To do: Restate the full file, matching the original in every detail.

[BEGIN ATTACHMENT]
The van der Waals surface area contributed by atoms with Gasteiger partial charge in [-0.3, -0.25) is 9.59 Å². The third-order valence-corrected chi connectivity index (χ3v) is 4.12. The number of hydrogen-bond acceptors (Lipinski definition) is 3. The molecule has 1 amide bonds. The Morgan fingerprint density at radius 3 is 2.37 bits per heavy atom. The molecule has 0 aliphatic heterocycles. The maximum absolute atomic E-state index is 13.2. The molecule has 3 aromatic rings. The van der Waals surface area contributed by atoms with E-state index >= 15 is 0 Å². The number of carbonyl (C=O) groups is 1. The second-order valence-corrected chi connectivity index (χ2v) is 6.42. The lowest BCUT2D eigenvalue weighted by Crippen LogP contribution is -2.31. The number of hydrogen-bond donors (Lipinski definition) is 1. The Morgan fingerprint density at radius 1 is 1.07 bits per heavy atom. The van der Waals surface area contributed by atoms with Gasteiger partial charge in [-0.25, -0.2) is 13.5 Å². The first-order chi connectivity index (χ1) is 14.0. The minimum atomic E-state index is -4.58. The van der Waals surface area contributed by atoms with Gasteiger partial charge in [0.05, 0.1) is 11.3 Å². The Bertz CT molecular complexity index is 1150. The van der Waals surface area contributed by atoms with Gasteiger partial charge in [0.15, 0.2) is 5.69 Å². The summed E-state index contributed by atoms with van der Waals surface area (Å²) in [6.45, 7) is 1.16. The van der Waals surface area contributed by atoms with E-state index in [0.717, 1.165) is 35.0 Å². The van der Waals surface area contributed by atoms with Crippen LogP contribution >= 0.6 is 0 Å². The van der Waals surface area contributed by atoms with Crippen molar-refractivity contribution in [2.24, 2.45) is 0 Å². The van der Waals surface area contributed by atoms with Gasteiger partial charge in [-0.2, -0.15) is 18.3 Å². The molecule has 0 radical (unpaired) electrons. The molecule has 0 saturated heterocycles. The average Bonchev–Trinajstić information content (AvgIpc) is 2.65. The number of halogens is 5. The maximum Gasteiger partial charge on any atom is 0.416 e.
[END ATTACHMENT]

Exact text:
The van der Waals surface area contributed by atoms with Gasteiger partial charge in [-0.3, -0.25) is 9.59 Å². The third-order valence-corrected chi connectivity index (χ3v) is 4.12. The number of hydrogen-bond acceptors (Lipinski definition) is 3. The molecule has 1 amide bonds. The Morgan fingerprint density at radius 3 is 2.37 bits per heavy atom. The molecule has 0 aliphatic heterocycles. The maximum absolute atomic E-state index is 13.2. The molecule has 3 aromatic rings. The van der Waals surface area contributed by atoms with E-state index >= 15 is 0 Å². The number of carbonyl (C=O) groups is 1. The second-order valence-corrected chi connectivity index (χ2v) is 6.42. The lowest BCUT2D eigenvalue weighted by Crippen LogP contribution is -2.31. The number of hydrogen-bond donors (Lipinski definition) is 1. The Morgan fingerprint density at radius 1 is 1.07 bits per heavy atom. The van der Waals surface area contributed by atoms with Gasteiger partial charge in [-0.25, -0.2) is 13.5 Å². The first-order chi connectivity index (χ1) is 14.0. The minimum atomic E-state index is -4.58. The van der Waals surface area contributed by atoms with Gasteiger partial charge in [0.05, 0.1) is 11.3 Å². The Bertz CT molecular complexity index is 1150. The van der Waals surface area contributed by atoms with Gasteiger partial charge in [0.15, 0.2) is 5.69 Å². The summed E-state index contributed by atoms with van der Waals surface area (Å²) in [6.45, 7) is 1.16. The van der Waals surface area contributed by atoms with E-state index in [0.717, 1.165) is 35.0 Å². The van der Waals surface area contributed by atoms with Crippen LogP contribution >= 0.6 is 0 Å². The van der Waals surface area contributed by atoms with Crippen molar-refractivity contribution in [2.24, 2.45) is 0 Å². The van der Waals surface area contributed by atoms with Gasteiger partial charge in [-0.2, -0.15) is 18.3 Å². The molecule has 0 radical (unpaired) electrons. The molecule has 0 saturated heterocycles. The average Bonchev–Trinajstić information content (AvgIpc) is 2.65. The number of halogens is 5. The maximum Gasteiger partial charge on any atom is 0.416 e.